Off to the massage therapist for me this afternoon; hopefully, that will put paid to a lot of the knots essentially holding my skeleton together, and help stave off the sinus infection that felled K earlier this week.

Long weekend will be spent doing very little. I hope.
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"Joe, there's something I need to tell you."

"What is it, woman? I'm trying to paint goats here!"

"Ummm... the baby ... It isn't yours."

Joseph pauses, turns, and strokes his beard thoughtfully, dripping paint on the manger and one of his sandals. "Has the pre-nup been invented yet?"

[later, on Springer]

Jeremy bar Jeremiah Springer: "On today's show, we have a very special case. This woman [camera zooms in on Mary] says that her husband [camera cuts to Joe in the green room] is not the father of her firstborn child [still photo of Jeshua bar Joseph, perhaps from a kindergarten group shot], but she was married as a virgin [audience "oooohs"] and has been faithful as his wife [scattered catcalls]. Mary, could you explain what in the name of Moses is going on here?"

If you haven't read Lamb: The Gospel According to Biff, Christ's Childhood Pal [Christopher Moore], do so. I can't recommend it enough (though I might try to do so more if I could get kickbacks; I've sold at least a dozen copies because of my inability to shut up about it).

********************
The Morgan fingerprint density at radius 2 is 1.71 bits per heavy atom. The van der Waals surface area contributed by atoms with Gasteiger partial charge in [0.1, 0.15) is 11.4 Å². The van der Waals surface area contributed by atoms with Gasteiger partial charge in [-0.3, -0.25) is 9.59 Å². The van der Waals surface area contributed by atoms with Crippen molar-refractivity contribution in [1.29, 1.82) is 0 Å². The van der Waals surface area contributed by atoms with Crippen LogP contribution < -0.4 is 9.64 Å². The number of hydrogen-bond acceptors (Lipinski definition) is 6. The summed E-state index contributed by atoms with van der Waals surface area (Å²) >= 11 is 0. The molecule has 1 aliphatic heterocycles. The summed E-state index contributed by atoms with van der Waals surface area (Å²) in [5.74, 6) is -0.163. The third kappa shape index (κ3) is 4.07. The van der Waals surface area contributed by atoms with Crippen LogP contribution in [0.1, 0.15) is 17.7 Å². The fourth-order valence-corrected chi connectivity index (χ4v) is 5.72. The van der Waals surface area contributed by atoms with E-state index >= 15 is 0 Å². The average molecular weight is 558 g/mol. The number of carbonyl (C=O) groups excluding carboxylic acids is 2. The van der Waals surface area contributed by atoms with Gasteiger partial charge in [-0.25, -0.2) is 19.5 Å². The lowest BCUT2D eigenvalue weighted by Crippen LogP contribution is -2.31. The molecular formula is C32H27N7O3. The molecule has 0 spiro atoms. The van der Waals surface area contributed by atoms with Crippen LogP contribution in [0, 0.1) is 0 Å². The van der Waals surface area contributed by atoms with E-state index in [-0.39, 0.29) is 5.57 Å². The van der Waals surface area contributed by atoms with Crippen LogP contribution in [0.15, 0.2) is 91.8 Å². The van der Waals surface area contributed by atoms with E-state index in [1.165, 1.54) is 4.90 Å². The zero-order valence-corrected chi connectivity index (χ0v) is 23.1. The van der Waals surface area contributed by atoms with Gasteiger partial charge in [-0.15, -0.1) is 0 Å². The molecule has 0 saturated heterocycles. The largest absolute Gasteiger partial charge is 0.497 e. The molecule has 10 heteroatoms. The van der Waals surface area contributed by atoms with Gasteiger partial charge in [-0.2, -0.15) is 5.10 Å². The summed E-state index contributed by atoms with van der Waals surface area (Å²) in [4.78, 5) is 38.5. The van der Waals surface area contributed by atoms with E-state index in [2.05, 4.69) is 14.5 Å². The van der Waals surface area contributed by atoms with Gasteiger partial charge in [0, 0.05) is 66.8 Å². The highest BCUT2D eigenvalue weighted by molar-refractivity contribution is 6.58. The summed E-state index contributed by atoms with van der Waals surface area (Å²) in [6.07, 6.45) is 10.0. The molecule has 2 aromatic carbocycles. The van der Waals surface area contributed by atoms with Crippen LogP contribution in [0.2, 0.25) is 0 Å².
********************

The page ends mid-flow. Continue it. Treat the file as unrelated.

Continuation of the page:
[this can arguably be blamed on [ profile] gooddamon dreaming that his wife, [ profile] floatingtide was giving birth to the Baby Jesus as part of an amateur Nativity production by a community theater group ... or something like that.]
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Mine is online at

Finished [ profile] jaylake's novel, Trial of Flowers, during the weekend's travels [to be detailed and bitched about later]. It falls rather outside my usual area of reading material, so bear in mind that the only things remotely like ToF that have been on my bookshelves are Chia Mieville's Perdido Street Station (this is a common comparison, from seeing previous reviews), and some of Neil Gaiman's work, Neverwhere in particular. Some reviewers say that it imparts a scale of history that is seldom achieved by similar works; I can't say I agree with that assessment overmuch (or maybe my "historical scale" detector is poorly calibrated).

I wander in from a Sci-Fi environment, so it's not second nature to accept magic out of hand; some of it is carried off with a deft touch and is very natural; some less so. The characters themselves are all immediately and vibrantly identifiable and distinct, few falling prey to established tropes or archeypes in any genre. For my money, they're the best facet of an interesting universe hewn from irregular stone.

If you're a fan of weird and twisted things happening to not altogether blameless characters, I can endorse ToF without reservation. I found some aspects of the story maddeningly believable (petty politics in the face of grave threats, and self-centered motivations throughout (which is a pleasant change from characters who always take the long view and work for the good of the many unreservedly), but this was offset by a vaguely gratuitous application of perversion that didn't seem to serve much purpose, or was insufficiently explored to pertain to the story in a complete manner.